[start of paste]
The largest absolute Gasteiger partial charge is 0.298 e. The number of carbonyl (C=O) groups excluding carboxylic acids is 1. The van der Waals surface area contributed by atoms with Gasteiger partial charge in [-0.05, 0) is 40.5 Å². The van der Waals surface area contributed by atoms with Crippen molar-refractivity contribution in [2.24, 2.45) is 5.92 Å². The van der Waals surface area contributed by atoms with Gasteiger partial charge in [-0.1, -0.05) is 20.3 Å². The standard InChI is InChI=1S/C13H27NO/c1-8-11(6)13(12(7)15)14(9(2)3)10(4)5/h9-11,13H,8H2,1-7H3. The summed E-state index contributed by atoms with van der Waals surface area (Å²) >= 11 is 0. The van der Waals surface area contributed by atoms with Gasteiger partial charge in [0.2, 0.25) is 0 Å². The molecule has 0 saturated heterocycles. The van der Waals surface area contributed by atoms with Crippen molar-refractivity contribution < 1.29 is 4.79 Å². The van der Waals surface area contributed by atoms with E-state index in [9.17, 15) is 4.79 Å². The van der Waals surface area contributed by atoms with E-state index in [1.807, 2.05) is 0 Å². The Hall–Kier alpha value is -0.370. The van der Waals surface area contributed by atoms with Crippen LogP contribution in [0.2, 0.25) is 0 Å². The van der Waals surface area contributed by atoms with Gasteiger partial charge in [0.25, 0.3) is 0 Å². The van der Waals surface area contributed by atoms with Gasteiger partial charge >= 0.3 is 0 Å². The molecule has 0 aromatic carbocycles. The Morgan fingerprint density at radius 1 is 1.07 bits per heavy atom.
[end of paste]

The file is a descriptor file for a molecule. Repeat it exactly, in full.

The largest absolute Gasteiger partial charge is 0.298 e. The number of carbonyl (C=O) groups excluding carboxylic acids is 1. The van der Waals surface area contributed by atoms with Gasteiger partial charge in [-0.05, 0) is 40.5 Å². The van der Waals surface area contributed by atoms with Crippen molar-refractivity contribution in [2.24, 2.45) is 5.92 Å². The van der Waals surface area contributed by atoms with Gasteiger partial charge in [-0.1, -0.05) is 20.3 Å². The standard InChI is InChI=1S/C13H27NO/c1-8-11(6)13(12(7)15)14(9(2)3)10(4)5/h9-11,13H,8H2,1-7H3. The summed E-state index contributed by atoms with van der Waals surface area (Å²) >= 11 is 0. The van der Waals surface area contributed by atoms with Gasteiger partial charge in [0.2, 0.25) is 0 Å². The molecule has 0 saturated heterocycles. The van der Waals surface area contributed by atoms with Crippen molar-refractivity contribution < 1.29 is 4.79 Å². The van der Waals surface area contributed by atoms with E-state index in [9.17, 15) is 4.79 Å². The van der Waals surface area contributed by atoms with E-state index in [1.807, 2.05) is 0 Å². The Hall–Kier alpha value is -0.370. The van der Waals surface area contributed by atoms with Crippen LogP contribution in [0.2, 0.25) is 0 Å². The van der Waals surface area contributed by atoms with Gasteiger partial charge in [0.25, 0.3) is 0 Å². The van der Waals surface area contributed by atoms with Gasteiger partial charge >= 0.3 is 0 Å². The molecule has 0 aromatic carbocycles. The Morgan fingerprint density at radius 1 is 1.07 bits per heavy atom.